A novel mutation causing mild, atypical fumarylacetoacetase
deficiency (Tyrosinemia type I): a case report.
In fact, nitisinone 2-(2-nitro-4-trifluoro-methylbenzyol)-1,3 cyclohexanedione, NTBC) is a potent inhibitor of 4-hydroxyphenylpyruvate dioxygenase, an enzyme that is upstream of fumarylacetoacetase, and most patients present a rapid decrease in the concentrations of succinylacetone (2) when under NTBC.
Type 1 hereditary tyrosinaemia is caused by a deficiency of fumarylacetoacetate hydrolase, the enzyme responsible for the hydrolysis of fumarylacetoacetase. This latter metabolite, fumarylacetoacetase, displays mutagenic and apoptogenic activities and elicits an endoplasmic reticulum oxidative, inflammatory stress response (5).
The plasma tyrosine level has less diagnostic value than the elevated concentration of succinylacetone in the blood or urine and the reduced level of fumarylacetoacetase in the blood.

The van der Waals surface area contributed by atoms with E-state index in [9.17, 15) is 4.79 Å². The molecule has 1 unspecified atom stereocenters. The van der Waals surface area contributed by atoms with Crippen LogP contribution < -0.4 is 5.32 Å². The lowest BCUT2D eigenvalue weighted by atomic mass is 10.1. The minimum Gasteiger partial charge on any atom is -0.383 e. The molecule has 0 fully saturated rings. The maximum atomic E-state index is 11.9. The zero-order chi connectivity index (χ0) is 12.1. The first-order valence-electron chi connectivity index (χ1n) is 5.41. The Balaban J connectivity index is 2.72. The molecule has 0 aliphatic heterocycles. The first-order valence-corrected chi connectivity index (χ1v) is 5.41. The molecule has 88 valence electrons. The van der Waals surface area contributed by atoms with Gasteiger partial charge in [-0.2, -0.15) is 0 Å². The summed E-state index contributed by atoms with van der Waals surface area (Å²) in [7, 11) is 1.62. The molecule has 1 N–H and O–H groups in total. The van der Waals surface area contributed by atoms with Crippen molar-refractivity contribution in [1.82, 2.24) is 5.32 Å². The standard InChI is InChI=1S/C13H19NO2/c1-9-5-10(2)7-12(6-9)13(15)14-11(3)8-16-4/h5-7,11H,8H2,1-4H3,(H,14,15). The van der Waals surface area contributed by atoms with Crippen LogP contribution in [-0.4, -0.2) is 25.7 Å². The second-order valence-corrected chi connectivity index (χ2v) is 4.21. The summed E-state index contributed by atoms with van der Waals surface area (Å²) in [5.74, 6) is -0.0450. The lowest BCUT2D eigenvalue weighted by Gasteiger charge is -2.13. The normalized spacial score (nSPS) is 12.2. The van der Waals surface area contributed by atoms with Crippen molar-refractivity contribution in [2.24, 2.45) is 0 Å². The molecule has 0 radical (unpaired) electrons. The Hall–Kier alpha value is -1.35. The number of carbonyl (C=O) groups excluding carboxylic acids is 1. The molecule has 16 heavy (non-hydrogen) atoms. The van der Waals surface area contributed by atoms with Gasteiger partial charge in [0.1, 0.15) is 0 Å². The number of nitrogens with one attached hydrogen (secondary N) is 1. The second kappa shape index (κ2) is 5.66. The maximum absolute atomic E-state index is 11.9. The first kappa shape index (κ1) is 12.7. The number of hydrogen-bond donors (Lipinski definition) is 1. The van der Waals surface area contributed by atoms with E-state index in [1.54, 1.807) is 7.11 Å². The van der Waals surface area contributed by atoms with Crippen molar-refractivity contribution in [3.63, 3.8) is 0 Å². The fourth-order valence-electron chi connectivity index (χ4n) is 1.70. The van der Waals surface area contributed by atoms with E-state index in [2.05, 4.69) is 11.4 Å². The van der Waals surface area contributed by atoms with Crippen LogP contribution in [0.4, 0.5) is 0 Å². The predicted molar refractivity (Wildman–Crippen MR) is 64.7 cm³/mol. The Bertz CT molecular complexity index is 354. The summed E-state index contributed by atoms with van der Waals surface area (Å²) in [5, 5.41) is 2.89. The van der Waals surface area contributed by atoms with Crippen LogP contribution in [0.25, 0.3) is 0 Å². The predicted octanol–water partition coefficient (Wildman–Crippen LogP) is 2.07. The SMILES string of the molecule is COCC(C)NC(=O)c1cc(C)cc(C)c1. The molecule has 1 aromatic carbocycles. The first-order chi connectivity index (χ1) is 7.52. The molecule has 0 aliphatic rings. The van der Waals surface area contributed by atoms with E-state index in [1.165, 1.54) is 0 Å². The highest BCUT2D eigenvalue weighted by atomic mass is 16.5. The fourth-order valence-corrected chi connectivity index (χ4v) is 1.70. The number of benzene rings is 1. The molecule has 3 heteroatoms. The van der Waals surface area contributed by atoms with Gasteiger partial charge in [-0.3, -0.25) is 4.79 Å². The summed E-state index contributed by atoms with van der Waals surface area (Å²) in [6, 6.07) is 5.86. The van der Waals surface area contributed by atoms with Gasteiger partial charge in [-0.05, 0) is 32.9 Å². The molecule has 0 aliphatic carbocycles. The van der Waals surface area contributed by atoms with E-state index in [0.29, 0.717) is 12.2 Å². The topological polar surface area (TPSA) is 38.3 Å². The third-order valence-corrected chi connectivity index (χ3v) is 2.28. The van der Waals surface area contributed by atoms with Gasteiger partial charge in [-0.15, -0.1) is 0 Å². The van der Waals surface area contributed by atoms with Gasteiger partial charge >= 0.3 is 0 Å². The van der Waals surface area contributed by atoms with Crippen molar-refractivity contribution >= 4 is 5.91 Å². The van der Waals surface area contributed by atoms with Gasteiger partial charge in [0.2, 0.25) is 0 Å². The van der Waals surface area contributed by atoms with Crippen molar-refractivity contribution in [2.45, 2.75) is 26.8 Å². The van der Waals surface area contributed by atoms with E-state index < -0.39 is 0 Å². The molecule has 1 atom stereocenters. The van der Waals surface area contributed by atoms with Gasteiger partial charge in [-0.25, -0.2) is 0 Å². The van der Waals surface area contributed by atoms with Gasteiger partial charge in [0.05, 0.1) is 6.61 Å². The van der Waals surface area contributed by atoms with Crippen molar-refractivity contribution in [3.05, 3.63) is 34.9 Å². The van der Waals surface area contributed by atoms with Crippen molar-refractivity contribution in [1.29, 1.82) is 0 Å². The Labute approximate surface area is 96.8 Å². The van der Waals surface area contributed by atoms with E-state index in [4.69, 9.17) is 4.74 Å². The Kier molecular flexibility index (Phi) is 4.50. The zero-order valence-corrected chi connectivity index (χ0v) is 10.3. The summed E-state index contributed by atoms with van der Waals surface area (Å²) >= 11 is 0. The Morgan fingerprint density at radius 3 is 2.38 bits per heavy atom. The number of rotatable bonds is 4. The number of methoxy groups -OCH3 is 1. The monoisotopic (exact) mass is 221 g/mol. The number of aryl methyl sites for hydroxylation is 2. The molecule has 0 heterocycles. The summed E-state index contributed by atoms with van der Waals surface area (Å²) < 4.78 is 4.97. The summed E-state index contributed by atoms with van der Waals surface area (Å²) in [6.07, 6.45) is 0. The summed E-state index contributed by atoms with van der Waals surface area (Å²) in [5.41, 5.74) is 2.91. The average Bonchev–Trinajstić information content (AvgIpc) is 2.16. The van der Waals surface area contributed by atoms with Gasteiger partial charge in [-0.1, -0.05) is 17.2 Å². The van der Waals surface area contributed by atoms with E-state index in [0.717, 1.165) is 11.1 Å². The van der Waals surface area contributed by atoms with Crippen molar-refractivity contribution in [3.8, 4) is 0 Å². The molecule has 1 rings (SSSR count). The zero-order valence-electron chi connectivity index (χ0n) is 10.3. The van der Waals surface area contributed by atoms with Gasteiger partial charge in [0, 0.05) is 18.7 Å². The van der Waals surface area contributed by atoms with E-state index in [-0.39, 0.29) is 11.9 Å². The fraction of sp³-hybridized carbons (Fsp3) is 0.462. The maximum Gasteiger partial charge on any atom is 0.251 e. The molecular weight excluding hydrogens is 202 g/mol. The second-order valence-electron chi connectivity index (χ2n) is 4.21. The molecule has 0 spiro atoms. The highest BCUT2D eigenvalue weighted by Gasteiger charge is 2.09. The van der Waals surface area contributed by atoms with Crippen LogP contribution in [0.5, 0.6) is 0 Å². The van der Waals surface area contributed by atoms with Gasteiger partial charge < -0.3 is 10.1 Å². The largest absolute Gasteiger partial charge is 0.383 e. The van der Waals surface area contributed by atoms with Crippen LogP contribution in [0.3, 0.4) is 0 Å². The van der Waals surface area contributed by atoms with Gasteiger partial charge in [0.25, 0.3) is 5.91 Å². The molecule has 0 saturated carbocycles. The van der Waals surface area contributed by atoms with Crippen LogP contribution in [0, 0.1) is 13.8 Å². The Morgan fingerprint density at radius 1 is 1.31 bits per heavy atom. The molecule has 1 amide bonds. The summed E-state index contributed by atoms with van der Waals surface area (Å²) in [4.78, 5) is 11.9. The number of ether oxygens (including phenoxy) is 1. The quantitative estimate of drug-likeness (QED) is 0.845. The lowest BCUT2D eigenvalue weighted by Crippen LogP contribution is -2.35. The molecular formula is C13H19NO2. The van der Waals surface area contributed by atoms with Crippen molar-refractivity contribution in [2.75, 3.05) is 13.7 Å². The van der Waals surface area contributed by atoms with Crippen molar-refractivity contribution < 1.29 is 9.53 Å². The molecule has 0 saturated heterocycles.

If it became practicable to measure succinylacetone or fumarylacetoacetase as part of a newborn screening program, this might lead to an improved prognosis of patients with HRT.
Preliminary clinical research studies suggest that quantitation of tyrosine in the first two days of life is extremely unreliable in ascertaining infants with tyrosinemia type 1 (fumarylacetoacetase
The primary enzyme defect has been attributed to a deficiency of fumarylacetoacetase (EC 184.108.40.206) (1).
Hereditary tyrosinemia type I: lack of correlation between clinical findings and amount of immunoreactive fumarylacetoacetase protein.
A rather small rate of false positives was observed for fumarylacetoacetase measurements by an ELISA (23).
Fumarylacetoacetase measurement as a mass screening procedure for hereditary tyrosinemia type I.
Deficiency of the enzyme fumarylacetoacetase
leads to hepatorenal tyrosinemia (type I) (85).
The primary enzyme defect in hereditary tyrosinemia type I (HT ; McKusick 276700) has been attributed to a deficiency of fumarylacetoacetase
(EC 220.127.116.11) (1).